The mission of St. Mary Euphrasia Pelletier came in the wake of the French Revolution.
As the blood-soaked French Revolution was coming to an end, a baby girl was born on an island off the coast of France. Her parents had been exiled there by French Revolutionaries. It probably saved their lives. The date was July 31, 1796. The baby was christened Rose Virginie Pelletier. She was the youngest of eight children.
Rose’s father died when she was 10, and her mom put her in a boarding school. Close to the school was a convent which belonged to the Order of Our Lady of Charity of the Refuge. The order had been founded by St. John Eudes to provide care and protection for young girls who were homeless and alone and at a high risk of exploitation. Rose knew she wanted to be one of those nuns.
In 1814, completely taken with the nuns and their mission in life, Rose joined the Sisters of Our Lady of Charity, located in Tours, France. She was given the name of Mary Euphrasia. About eight years after she took her vows, she was named Mother Superior of the convent.
The saint who risked his life rescuing prostitutes
Most of the sisters at Tours were older and had been victimized by the horrendous religious persecution of the French Revolution. The majority of them just wanted to live contemplative lives in prayer and solitude. Sister Mary Euphrasia founded a new community called the “Sisters Magdalen.” They would live a life of solitude and prayer raising needed funds through the making of vestments and church items such as altar cloths and altar bread. Today they are known as the Contemplatives of the Good Shepherd.
But Mary Euphrasia’s other calling was to help the orphaned, abandoned, and vulnerable young girls that seemed to be everywhere. In 1829, the bishop of Angers, France, asked Sister Mary if she would come to his diocese and establish a home there. She did as requested and went to Angers. She found an old factory, opened it as a home, and called it “Bon Pasteur,” meaning “Good Shepherd.” Soon other bishops were requesting her to come and open homes in their dioceses. Help for young girls alone and marginalized was on the way.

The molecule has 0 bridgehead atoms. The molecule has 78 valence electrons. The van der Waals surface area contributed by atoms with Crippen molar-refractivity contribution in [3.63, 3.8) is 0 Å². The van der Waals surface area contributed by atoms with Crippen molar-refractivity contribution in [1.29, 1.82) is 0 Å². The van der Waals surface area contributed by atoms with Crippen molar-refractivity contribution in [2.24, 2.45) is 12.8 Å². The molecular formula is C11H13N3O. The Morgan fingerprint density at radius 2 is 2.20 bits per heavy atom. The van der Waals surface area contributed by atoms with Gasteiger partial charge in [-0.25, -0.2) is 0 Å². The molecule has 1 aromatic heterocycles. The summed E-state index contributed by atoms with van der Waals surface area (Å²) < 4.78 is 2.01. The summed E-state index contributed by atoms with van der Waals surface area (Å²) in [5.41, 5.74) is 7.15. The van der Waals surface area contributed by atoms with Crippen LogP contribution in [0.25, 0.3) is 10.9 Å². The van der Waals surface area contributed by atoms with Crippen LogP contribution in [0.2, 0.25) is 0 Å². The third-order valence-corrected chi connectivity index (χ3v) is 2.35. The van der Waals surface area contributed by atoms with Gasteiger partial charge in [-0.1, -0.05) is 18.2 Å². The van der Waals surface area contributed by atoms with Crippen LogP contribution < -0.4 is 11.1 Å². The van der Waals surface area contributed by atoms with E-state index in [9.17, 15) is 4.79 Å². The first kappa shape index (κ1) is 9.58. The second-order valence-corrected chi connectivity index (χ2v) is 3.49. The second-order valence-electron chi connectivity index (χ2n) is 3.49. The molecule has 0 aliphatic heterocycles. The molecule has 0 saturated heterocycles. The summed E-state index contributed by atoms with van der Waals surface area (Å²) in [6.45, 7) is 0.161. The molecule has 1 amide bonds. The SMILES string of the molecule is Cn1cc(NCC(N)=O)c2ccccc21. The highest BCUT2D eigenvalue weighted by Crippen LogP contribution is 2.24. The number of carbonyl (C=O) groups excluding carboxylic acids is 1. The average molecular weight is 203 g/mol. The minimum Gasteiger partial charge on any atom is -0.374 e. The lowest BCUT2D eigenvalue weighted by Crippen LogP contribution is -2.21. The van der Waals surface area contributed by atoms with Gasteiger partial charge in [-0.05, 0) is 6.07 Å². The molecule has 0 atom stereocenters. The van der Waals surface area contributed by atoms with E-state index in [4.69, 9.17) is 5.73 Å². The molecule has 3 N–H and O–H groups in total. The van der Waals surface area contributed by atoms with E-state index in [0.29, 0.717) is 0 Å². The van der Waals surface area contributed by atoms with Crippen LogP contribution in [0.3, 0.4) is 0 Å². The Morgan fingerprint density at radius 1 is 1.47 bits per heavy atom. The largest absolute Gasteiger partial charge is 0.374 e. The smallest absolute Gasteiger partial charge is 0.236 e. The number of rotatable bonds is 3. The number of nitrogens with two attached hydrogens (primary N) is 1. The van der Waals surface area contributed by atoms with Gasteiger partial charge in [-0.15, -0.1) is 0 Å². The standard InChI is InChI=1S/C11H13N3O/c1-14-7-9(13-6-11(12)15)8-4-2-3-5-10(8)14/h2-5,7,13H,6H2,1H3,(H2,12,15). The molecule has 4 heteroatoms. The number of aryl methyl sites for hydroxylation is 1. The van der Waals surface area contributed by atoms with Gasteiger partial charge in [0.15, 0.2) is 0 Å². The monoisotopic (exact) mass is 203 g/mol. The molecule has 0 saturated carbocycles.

Mary Euphrasia felt it was her calling to fulfill all of the requests. Soon there were homes in Le Mans, Poitiers, Grenoble, and Metz. She quickly realized that her ministry was growing and would need a Mother General and a rule for the order. And so it was that on April 3, 1835, Pope Gregory XVI granted approval of the order known as the Congregation of Our Lady of Charity of the Good Shepherd. From that day forward all houses of the order would be under the Motherhouse of the Good Shepherd located at Angers.
Having papal authorization for her ministry, Sister Mary was free to begin sending sisters to different parts of the globe. Convents were established in Germany, Italy, Belgium, and England. The order was subject to the Holy See, and a cardinal-protector was appointed to handle any problems that might arise. There were some bishops who wanted jurisdiction over the order, but the rule of the order did not provide for this. The pope defended Sister Mary and there were a few bishops who were not receptive to a nun who had the good favor of the Holy Father. This unwanted friction did cause some very unpleasant times for Sister Mary, but she stood strong and weathered the difficulties that arose.
Sister Mary Euphrasia served as Mother General of the Sisters of the Good Shepherd for 33 years. She died in 1868 leaving behind 3,000 religious and 110 Good Shepherd convents located in 35 countries around the world. She was canonized a saint by Pope Pius XII on May 2, 1940.
Today there are approximately 5,500 Sisters of the Good Shepherd, both active and contemplative, and they are located in 72 countries.
St. Mary Euphrasia Pelletier, please pray for us.
The French island inhabited exclusively by monks
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